CALL FOR PAPERS, POSTERS and DEMONSTRATIONS

Deadline for submission: 31st December, 2012 (Papers and Posters) (CLOSED)

Deadline for Demonstration submission: 1st March, 2013

Extended Deadline for Demonstrations: 8th March, 2013

Submission Method: Easychair, Submission Format: SIGCHI – see Submission for details and links. All papers and posters will be peer-reviewed. Accepted papers and posters will be published in the proceedings and will be included in the ACM Digital Library.

Creativity is sometimes thought of as being a human cognitive capacity to solve problems.  Creativity is sometimes thought of as a process that occurs in the intersections between individuals, domains and fields. Creativity is sometimes viewed as a characteristic of an artifact, such as an artwork, or of a concept, such as a new scientific theory, that is both novel and valuable.

The Creativity and Cognition Conference Series aims to be a common meeting ground where individuals can interact with others from different domains and fields to explore and share a variety of information, observations, insights and ideas about the human capacity to creatively solve problems and produce novel and valuable artifacts in their context and culture.

As a single track conference the Creativity and Cognition conference series establishes a forum where people can “rub minds” with and hear about the work of others from a variety of domains and perspectives as they report and describe their engagement with that most complex of intersections–creativity and cognition.

To this end, Creativity and Cognition 2013 seeks papers, posters and demonstrations from individuals and teams of people working in any of a variety of domains who seek to improve our understanding of this multifaceted domain that engages the interest and attention of people from so many different fields.

General topics may include, but are not limited to:

  • Descriptions or case study reports of musical, artistic, literary or other forms of successful creative expression or collaboration.
  • Reflections or analyses of design, artistic thinking or creative thought in general or analysis of the creative process in any medium of expression.
  • Visual, auditory, tactile or multi-modal representations for creative work, e.g., technology for graphics, visualization, virtual reality and other forms of computing.
  • Materials for creativity, e.g., tangible interaction for creative expression, e.g., sticky notes, electronic textiles, physical computing, new materials for creativity.
  • Creation, implementation, evaluation and practical use of digital tools to support creative cognition or visualization.
  • Empirical reports of design, development and deployment of platforms, tools and toolkits to support creative work in any domain.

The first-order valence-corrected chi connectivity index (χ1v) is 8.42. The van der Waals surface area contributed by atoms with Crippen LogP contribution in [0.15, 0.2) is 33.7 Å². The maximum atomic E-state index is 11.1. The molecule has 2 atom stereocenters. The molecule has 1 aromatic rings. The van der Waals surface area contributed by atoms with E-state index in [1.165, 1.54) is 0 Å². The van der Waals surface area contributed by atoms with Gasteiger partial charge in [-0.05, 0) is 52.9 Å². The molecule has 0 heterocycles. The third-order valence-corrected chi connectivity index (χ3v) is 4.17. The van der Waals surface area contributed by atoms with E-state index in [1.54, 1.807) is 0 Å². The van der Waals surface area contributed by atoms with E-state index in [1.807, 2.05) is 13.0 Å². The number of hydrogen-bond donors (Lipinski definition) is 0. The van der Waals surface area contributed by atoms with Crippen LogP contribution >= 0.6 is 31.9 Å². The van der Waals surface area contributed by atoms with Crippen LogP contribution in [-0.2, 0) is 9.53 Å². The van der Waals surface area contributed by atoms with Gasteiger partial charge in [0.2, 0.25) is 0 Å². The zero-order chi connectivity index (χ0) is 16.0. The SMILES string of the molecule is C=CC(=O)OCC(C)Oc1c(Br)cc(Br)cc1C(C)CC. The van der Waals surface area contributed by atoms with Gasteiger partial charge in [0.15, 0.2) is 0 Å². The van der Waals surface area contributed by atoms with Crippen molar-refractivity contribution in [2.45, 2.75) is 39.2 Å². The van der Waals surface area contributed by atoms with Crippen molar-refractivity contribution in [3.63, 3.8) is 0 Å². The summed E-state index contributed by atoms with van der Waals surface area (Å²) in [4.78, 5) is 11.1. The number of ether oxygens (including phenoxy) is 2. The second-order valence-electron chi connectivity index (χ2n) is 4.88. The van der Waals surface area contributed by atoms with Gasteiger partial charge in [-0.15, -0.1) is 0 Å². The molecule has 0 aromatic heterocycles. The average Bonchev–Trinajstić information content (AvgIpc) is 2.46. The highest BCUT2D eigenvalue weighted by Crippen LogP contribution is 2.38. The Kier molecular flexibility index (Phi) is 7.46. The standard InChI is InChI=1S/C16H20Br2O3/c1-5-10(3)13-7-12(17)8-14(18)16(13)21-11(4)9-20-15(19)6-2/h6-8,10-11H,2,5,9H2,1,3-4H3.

• Models and theories of creative thinking from any perspective, e.g., cognitive, cognitive neuroscience, information-processing and computational.
  • Studies of bringing creative ideas to mind: e.g., open-ended reports and explorations of idea generation, divergent thinking, and other ways of breaking up habitual modes of thought, creative problem solving or decision making.
  • Empirical studies of creativity or creative cognition: e.g., cognitive study of artistic work and/or creative design methods
  • Evaluation methods and/or criteria for assessing creative work by an individual, small group, or community.
  • Creative information design to support communication.
  • Understanding the `audience’ experience and reactions to creative works, e.g., evaluation criteria, methods and tools, empirical reports on development and production of creative work by and for target audiences.
  • Inter-disciplinary methods and models for creative collaboration, e.g., reports of inter-disciplinary interactions and collaboration for creativity, including discussion of what worked and what didn’t.
  • Collective creativity and creative communities, e.g., collaborative cognition, the nature and role of analogies used in groups, conceptual synergy and combination, when and how group processes may actually inhibit or limit creative collaboration.
  • Empirical studies of social media and computing in creativity.
  • Creativity in the wild: e.g., reports of everyday personal creativity, group creativity, or the workings of online creative communities.

All submissions are to be anonymised, and presented in SIGCHI format, for which templates can be found on the Submission page of the conference website.

Papers and posters are to be submitted by 31 Dec 2012 (deadline extended) through the easychair paper submission system. Please read the details on the Submission page for help with obtaining the SIGCHI format templates and details of submitting through easychair.

Papers are to be a maximum of 10 pages, while poster submissions are to be a maximum of 4 pages in length.

Demonstrations are also invited, with a maximum of 2 pages in length, will be due on the 1st of March 2013.